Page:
When he was made fast, the young man began to blow softly on his flute, and bound though he was, the king's body moved to the sound, up and down the fir tree till his clothes were in tatters, and the skin nearly rubbed off his back. But the youth had no pity, and went on blowing, till suddenly the old magician appeared and asked: 'What danger are you in, my son, that you have sent for me?'
'They want to hang me,' answered the young man; 'the gallows are all ready and the hangman is only waiting for me to stop playing.'

'Oh, I will put that right,' said the magician; and taking the gallows, he tore it up and flung it into the air, and no one knows where it came down. 'Who has ordered you to be hanged?' asked he.

The young man pointed to the king, who was still bound to the fir; and without wasting words the magician took hold of the tree also, and with a mighty heave both fir and man went spinning through the air, and vanished in the clouds after the gallows.

Then the youth was declared to be free, and the people elected him for their king; and the stable helper drowned himself from envy, for, after all, if it had not been for him the young man would have remained poor all the days of his life.

[From Finnische Mahrchen.]

The Strong Prince

Once upon a time there lived a king who was so fond of wine that he could not go to sleep unless he knew he had a great flaskful tied to his bed-post. All day long he drank till he was too stupid to attend to his business, and everything in the kingdom went to rack and ruin. But one day an accident happened to him, and he was struck on the head by a falling bough, so that he fell from his horse and lay dead upon the ground.

His wife and son mourned his loss bitterly, for, in spite of his faults, he had always been kind to them. So they abandoned the crown and forsook their country, not knowing or caring where they went.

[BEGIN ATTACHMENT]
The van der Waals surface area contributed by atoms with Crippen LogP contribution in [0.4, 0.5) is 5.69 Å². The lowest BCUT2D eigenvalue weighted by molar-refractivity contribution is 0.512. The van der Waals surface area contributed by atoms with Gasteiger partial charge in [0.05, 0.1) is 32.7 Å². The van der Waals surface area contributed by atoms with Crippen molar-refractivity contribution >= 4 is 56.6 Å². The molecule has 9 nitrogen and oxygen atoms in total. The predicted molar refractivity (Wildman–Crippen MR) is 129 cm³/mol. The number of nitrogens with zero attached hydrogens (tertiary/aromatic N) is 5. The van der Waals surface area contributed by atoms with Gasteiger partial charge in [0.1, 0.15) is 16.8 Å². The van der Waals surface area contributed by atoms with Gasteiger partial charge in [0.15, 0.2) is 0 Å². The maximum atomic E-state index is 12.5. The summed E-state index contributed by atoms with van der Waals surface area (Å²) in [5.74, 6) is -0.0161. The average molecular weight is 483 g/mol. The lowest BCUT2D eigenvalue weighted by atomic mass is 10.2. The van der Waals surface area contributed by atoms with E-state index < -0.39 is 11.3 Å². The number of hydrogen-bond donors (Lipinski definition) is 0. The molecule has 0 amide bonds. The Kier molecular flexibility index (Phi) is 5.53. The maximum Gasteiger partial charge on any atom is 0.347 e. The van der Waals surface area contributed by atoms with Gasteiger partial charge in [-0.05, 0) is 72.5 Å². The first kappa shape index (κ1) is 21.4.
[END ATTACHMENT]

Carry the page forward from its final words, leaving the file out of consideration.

At length they wandered into a forest, and being very tired, sat down under a tree to eat some bread that they had brought with them. When they had finished the queen said: 'My son, I am thirsty; fetch me some water.'

The prince got up at once and went to a brook which he heard gurgling near at hand. He stooped and filled his hat with the water, which he brought to his mother; then he turned and followed the stream up to its source in a rock, where it bubbled out clear and fresh and cold. He knelt down to take a draught from the deep pool below the rock, when he saw the reflection of a sword hanging from the branch of a tree over his head. The young man drew back with a start; but in a moment he climbed the tree, cutting the rope which held the sword, and carried the weapon to his mother.

The queen was greatly surprised at the sight of anything so splendid in such a lonely place, and took it in her hands to examine it closely. It was of curious workmanship, wrought with gold, and on its handle was written: 'The man who can buckle on this sword will become stronger than other men.' The queen's heart swelled with joy as she read these words, and she bade her son lose no time in testing their truth. So he fastened it round his waist, and instantly a glow of strength seemed to run through his veins. He took hold of a thick oak tree and rooted it up as easily as if it had been a weed.

This discovery put new life into the queen and her son, and they continued their walk through the forest. But night was drawing on, and the darkness grew so thick that it seemed as if it could be cut with a knife. They did not want to sleep in the wood, for they were afraid of wolves and other wild beasts, so they groped their way along, hand in hand, till the prince tripped over something which lay across the path. He could not see what it was, but stooped down and tried to lift it. The thing was very heavy, and he thought his back would break under the strain. At last with a great heave he moved it out of the road, and as it fell he knew it was a huge rock. Behind the rock was a cave which it was quite clear was the home of some robbers, though not one of the band was there.